The doctors really really wanted to hook me up to that magnesium right away but I said I need my husband and doula here to help me before I make any decisions like that. So Donovan arrived about a year later. Or maybe it was an hour later, but it felt like a year. I was so relieved when he got there. I think it was about 4pm at this time. It took my doula a little longer but eventually she came and I got hooked up and I could tell by her face that this wasn't ideal and she knew I knew it wasn't ideal but we had to roll with it. I took two little oral pills to get the dilating happening, not sure what they were even, and off we were, on a slooooow labor journey.

Between 4pm and later that night lots of staff came in and introduced themselves even though it was a three day weekend and they would be off soon. Then the next round of staff came by. The head of L&D, the anesthesiologist, the nurses. "Do you have any questions? Any questions?" Really, I just wanted to sit with Donovan and Sadie and get really peaceful. There was little time for this until the middle of the night.

What I do remember about that first phase is that Donovan was relieved and went to get a burrito for Sadie (doula), me and himself. When he came back with my burrito it sat there for hours and got cold, the nurse said I could have it 5 hours after the beginning of my magnesium. So at 9:45pm sharp I whipped out that burrito like I was going to eat it alive but the mag made me so sick that I ate half of it and then set it down. It was there for hours before Don and I had the heart to throw it out, knowing it was my only food for the weekend. In the meantime I was having contractions and not realizing it. Then having contractions and realizing it a bit. Then having crazy contractions and being irritable. Irritable about the burrito, about the lights, about the hospital policies and "pain management scales", about the silly blond haired anesthesiologist, about the ten things I was plugged into that made going pee so hard, about the mag and saline drip that made me have to go pee so bad and often, about my tiny room, about my tub that was gone. Sadie had to go home then. She would sleep and get rested for the day tomorrow. We were to call her in the morning and update her. She could work for 12 hours of active labor before she had to call in her sub. She left and optimistically said "I am hoping the contractions start coming quickly and the baby comes tomorrow evening!" By then and only then did I realize it could take more than just the next day to get through this. I was so sad when Sadie left. It must have been 10:30pm Friday or so.

Fortunately we had an awesome nurse, Jen. She helped me onto the birth ball and talked to me like a human. She let me take off all my cords and pee for a few minutes. Later I had to hook it all back together again... two attachments to the contraction monitor, one giant belt to hold everything on my belly, a whole bunch of slippery goo on my belly, two monitors slipping around on that belly, and finally a plug for the IV. Peeing with the IV in the bathroom kinda made me laugh. I thought of my dad and the many days he spent in the hospital for cancer and how tolerant he must have been to make it through all of those silly hoops, the lists of "do's" and "don'ts." And for such a sadder reason than we had to be in the hospital! That made me realize things are really not so bad. Sometime in the middle of the night Jen left. We didn't realize that Jen was leaving before our baby came (of course, how could one nurse stay on forever?) and we were sad to say bye. Nurse Lisa came to our room and introduced herself.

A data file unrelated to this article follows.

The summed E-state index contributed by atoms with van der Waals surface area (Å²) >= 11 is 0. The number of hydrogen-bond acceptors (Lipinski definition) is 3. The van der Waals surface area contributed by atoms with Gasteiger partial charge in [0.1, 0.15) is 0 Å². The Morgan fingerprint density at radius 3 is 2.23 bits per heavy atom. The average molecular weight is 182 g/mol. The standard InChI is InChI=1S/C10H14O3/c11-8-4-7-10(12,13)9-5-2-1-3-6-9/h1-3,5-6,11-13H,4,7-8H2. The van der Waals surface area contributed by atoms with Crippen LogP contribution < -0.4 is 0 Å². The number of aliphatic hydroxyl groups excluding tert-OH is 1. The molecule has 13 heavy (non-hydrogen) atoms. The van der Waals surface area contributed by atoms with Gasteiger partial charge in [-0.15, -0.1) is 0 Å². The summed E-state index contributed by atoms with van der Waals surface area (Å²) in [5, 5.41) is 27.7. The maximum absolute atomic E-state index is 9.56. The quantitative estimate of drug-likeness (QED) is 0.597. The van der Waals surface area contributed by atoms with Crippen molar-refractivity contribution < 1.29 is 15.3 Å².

Sadie had set up a focal point for me with a picture of a baby and candles. There were pictures of Donovan and me and a tiny little onesie. I remember looking at that onesie and thinking about how a little baby would be in it soon! It seems so theoretical. Now she's napping in the bedroom and when I peek in on her she is doing all of her classic behaviors... looking a little pouty face and grouchy, sleeping with her arms above her head, slouched down in her bouncy. I love her. I absolutely could not believe this at that time. I think I conceptualized birth as the end of pregnancy, a painful crescendo to the swelling-sleepless-unflattering-sushi fasting-period of my life, a torture simply for torture. Things get really primal in labor. I think you could tell a laboring woman that this is not true but somehow rationalization doesn't exist in that place. I remember Donovan putting the onesie on the back of the labor bed when they had me on my hands and knees and I was so delusional. I could barely even keep my eyes focused and my head straight.

Those next several hours were contracting and resting, contracting and resting. We listened to music... then we listened to silence because I got irritated. We turned the lights down. Donovan helped me pee. I peed alone. The clock didn't exist. Really, once I had fully dialated that was so eventful that this period of dilation and early active labor are somewhat of a cloud to me. Nurses kept promising that they would move me out of the tiny room we had been placed in. At some point we were moved and we were on another floor.

Around 5pm Saturday I recall having a crazy conversation with Donovan. "Tell Sadie to come!" "Are you sure?!" "Yes! Tell her to come now!" "Now, are you sure?" "YES, NOW!" I was irritated to waste my precious breath on convincing him and because Sadie couldn't arrive instantaneously. The pain became so intense! Maybe it wouldn't feel so bad if she was here!

....to be continued...

3 comments:

Megan said...

I'm so glad you're sharing your story, Em! Reading it makes me feel like I feel like I was right there with you..

Jonathan, Lyndsy & Heath Manz said...

1- totally agree with the food thing. Absolutely ridiculous that a laboring woman who is in essence running a marathon, can't have the boost of nutrients. Seriously- ice chips? I want to laugh at ice chips, but it was all I could have, so I ate them instead.
2- rationalization during labor. All of the nice fuzzy things we had prepped for in birthing class were out the window once the pain of labor hit. For some maybe it still works, but I was not about to focus on the imagery of baby Heath in his new nursery- it was all I could do to focus on getting through that contraction.

LOVE that you are sharing! Can't wait to hear the rest.

The Lewis and Ruby Blog World said...

Good work Em! I can just imagine you and what you were like ;)
Can't wait to come see you guys soon!